The photo is from the quiet lake where Ted and I enjoy an annual two weeks of sabbath “up north” with family and friends. This is called “Chapel Door” and is from the east side of the lake, a deeply holy place for me. It is a thin place, where God feels profoundly present.
The chapel door reminds me of all the ways God’s church is present in the world.
While we were up north, the ELCA was meeting in Milwaukee in assembly as a churchwide body. We meet this way every three years. Voting members, clergy and lay, from all 65 synods: 50 states, DC and Puerto Rico. We meet to remind ourselves that we are the body of Christ with 10,000 congregations, siblings in Christ, church for the sake of the world.
Among the many things accomplished during this assembly:
We re-elected our Presiding Bishop Elizabeth Eaton to a second term. She is the first presiding bishop of the ELCA to win re-election on the first ballot.
A Declaration to People of African Descent was presented to the representatives of the African Descent Lutheran Association. Bishop Eaton says the document is a commitment to “work toward a deeper understanding of slavery and its legacy, of institutional and structural racism, of white privilege, and of attitudes and foundations of white supremacy.” Rev. Lamont Wells, president of the African Descent Lutheran Association, said, “We must abandon our lust for oppressive power, wealth and even our own comfort for the sake of fulfilling God’s commandment to love others… Therefore, we…can receive this apology as a divine mark of repentance that serves as a catalyst for change.” Trinity Lutheran Church will look forward to marking, with our sibling congregations, the newly established annual Day of Repentance.
The ELCA became the first North American denomination to declare itself a sanctuary church body. As a sanctuary church, the ELCA Is committed to serving and supporting migrant children and families in communities across the country. We are still discovering how that impacts us at a local level but are eager to learn. (And may already have more information not available when this issue of Trinity Today went to press.)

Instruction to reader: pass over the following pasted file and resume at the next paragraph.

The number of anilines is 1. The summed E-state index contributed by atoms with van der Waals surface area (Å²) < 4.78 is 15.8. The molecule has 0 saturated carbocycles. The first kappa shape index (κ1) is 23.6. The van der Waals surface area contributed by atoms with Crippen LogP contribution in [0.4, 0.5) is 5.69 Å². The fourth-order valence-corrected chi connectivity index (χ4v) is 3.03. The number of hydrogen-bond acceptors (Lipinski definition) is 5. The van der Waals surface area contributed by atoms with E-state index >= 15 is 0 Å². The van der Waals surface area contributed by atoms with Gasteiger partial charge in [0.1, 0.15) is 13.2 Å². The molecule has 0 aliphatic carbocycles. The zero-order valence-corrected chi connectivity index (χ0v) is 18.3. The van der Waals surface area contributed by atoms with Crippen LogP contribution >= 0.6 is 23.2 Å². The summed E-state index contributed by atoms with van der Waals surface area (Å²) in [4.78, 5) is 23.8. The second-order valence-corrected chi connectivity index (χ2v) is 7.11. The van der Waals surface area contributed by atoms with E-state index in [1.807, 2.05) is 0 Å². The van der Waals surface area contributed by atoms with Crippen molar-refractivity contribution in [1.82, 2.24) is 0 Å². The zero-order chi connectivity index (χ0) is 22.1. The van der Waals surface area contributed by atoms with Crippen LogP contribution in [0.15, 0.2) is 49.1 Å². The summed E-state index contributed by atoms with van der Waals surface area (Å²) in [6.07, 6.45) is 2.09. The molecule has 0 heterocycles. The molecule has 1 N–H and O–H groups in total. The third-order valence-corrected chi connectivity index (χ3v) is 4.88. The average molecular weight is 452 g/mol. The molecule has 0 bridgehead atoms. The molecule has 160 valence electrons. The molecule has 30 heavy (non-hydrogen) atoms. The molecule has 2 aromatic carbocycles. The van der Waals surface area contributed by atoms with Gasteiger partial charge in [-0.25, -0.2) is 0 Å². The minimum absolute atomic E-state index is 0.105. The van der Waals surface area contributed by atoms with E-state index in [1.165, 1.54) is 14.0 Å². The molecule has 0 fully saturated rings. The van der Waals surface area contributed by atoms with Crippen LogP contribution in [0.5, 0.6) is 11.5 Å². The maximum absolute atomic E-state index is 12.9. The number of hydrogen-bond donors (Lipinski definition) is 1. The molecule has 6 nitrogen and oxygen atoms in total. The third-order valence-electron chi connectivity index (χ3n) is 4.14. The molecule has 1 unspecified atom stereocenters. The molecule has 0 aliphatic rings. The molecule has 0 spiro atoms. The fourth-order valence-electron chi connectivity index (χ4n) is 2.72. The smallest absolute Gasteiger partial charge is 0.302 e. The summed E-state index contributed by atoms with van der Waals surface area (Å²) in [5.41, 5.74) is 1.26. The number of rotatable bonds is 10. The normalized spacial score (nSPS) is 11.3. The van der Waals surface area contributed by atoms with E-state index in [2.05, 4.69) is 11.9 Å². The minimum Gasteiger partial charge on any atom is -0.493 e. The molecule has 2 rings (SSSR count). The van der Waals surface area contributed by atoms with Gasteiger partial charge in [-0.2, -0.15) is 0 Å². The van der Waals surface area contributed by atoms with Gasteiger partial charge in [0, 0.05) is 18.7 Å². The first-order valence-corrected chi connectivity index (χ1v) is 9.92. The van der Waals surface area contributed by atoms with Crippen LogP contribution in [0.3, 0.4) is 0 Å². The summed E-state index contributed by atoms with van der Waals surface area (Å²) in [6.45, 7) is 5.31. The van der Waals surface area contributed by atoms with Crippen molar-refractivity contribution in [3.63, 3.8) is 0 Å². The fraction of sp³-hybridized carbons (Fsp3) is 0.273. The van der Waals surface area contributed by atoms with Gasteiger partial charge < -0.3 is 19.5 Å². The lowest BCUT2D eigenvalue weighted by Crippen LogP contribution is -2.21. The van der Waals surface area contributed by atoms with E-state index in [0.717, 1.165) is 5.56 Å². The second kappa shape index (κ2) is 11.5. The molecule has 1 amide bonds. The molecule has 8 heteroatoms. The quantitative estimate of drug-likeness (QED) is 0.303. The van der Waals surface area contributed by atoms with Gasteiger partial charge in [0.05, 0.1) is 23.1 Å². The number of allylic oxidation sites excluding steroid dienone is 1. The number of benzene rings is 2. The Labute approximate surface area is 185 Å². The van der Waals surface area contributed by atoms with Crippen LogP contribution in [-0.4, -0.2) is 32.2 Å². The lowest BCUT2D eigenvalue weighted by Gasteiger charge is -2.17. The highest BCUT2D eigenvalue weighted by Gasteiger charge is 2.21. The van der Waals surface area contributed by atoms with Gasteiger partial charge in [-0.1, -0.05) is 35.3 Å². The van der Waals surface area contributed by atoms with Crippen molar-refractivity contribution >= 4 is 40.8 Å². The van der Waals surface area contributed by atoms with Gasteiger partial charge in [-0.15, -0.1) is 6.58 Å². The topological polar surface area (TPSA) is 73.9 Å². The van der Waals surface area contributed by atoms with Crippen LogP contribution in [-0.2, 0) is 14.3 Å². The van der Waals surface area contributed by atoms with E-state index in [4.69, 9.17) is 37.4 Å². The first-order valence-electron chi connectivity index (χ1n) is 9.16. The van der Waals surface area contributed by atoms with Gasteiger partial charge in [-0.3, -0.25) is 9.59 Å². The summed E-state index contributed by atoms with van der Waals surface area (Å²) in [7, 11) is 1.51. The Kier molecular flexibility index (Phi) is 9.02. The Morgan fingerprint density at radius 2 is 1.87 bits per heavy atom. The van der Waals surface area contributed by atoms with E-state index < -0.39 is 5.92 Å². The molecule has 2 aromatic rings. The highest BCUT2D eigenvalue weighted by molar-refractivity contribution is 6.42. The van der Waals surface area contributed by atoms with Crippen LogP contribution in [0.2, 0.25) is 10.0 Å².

In addition to multiple other actions—such as the Declaration of Interreligious Commitment and the introduction of the social statement “Faith, Sexism and Justice”—there was a celebration of the 50th anniversary of the ordination of women and the 40th anniversary of the first ordination of a woman of color. More information and pictures can be found at www.elca.org, on Facebook (Evangelical Lutheran Church in America), by asking one of the pastors or by contacting the Saint Paul Area Synod.
It is an exciting, challenging, engaging, transformative time to be church. No change or move to the future comes without conversation, disagreement or prayer. This time is no different. But the overarching message coming out of Milwaukee is that it is time. Time to love. Time to love in action. Time to love all those whom God has created, called and set loose on earth to be agents of God’s love.
As we kick of our fall “program year” with celebrations and firsts and welcomes home, we are reminded that because God first loved us, we live as Jesus in the world, loving God and loving neighbor. This is not easy work, but it is holy work. And we do it together.